There’s flirting and then there’s sexual harassment. If the flirter is a supervisor, it’s probably sexual harassment whether or not there was any physical contact.
The best approach: Set a strict no-fraternization rule for supervisors and subordinates.
Recent case: While Stephanie was working on her Ph.D. on birds of prey, she took a university research job that involved several trips from Minnesota to Alaska. Her supervisor for those trips was a renowned raptor specialist.
The research took place in a remote area of Alaska where Stephanie and her boss slept in tents. They were the only humans for many miles around. While on their first trip, the supervisor took a photograph of Stephanie while she was bending over a raptor nest, asked her about her dating history and suggested that they could be more than just research partners.
Before their second trip into the wilderness, he suggested that they pack just one tent. He told Stephanie that since he was her supervisor, she had to make the first romantic move.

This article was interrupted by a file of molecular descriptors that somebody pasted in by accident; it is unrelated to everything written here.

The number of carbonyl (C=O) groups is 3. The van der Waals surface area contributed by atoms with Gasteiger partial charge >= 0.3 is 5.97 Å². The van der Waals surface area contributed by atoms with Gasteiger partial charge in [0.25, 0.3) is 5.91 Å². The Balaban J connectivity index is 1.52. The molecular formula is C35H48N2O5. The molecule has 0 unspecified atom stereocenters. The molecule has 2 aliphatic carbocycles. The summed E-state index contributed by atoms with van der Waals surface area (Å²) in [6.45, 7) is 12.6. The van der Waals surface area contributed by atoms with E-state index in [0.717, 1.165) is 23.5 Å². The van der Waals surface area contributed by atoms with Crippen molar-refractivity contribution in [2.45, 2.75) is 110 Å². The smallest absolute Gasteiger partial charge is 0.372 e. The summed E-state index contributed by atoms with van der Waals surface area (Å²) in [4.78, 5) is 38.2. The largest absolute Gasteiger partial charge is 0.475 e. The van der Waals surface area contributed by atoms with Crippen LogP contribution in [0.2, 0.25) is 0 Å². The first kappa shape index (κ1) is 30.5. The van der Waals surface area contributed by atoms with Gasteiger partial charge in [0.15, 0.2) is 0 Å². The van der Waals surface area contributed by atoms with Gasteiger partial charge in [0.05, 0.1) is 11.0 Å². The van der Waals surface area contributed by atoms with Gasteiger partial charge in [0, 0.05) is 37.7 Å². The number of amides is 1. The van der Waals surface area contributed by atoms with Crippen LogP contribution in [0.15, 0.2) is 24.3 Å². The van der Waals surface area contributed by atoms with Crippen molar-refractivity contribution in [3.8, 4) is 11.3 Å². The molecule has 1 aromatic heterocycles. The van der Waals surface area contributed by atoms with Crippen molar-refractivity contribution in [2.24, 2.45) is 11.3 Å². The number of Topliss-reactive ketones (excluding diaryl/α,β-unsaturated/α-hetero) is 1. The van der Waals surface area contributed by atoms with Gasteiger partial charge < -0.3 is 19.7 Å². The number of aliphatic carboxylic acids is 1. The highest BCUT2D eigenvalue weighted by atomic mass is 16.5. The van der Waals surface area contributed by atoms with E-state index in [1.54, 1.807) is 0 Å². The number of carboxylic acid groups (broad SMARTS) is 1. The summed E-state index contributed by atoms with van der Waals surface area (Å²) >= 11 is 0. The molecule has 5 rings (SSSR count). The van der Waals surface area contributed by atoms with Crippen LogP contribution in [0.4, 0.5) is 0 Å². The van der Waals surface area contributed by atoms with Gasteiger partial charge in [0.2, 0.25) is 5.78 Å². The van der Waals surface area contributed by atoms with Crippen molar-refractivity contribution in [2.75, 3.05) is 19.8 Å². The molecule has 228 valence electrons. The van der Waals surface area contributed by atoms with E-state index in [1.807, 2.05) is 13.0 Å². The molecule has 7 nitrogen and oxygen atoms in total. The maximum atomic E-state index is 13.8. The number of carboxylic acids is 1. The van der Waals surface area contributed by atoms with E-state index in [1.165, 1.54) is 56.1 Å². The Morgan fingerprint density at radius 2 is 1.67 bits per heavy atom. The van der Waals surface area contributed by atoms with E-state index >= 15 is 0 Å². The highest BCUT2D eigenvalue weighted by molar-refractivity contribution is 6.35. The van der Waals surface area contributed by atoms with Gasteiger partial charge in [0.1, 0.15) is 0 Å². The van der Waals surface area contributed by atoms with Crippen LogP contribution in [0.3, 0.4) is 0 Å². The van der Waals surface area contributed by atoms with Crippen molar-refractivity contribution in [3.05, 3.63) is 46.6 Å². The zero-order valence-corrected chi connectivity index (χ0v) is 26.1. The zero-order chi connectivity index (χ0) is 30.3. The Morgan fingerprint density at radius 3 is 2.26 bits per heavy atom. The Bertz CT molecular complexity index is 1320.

Stephanie complained about harassment to the university. The supervisor admitted he had flirted with her with the hope they would become more than friends and research partners, but denied touching or otherwise harming her.
She sued anyway, alleging sexual harassment.
The court said Stephanie’s case could go forward even though there hadn’t been any touching or blatant, sexualized comments. (Jenkins v. University of Minnesota, No. 13-1548, DC MN, 2014)
- How to Fire an Employee the Legal Way: 6 Termination Guidelines
- Dealership heads to court in male/Male harassment case
- Are you ready to punish a slacking employee? First, have a talk
- It's time for a talk if you've heard a boss has been disparaging disabled employees
- Objective, unwavering criteria is key to litigation-Proof promotions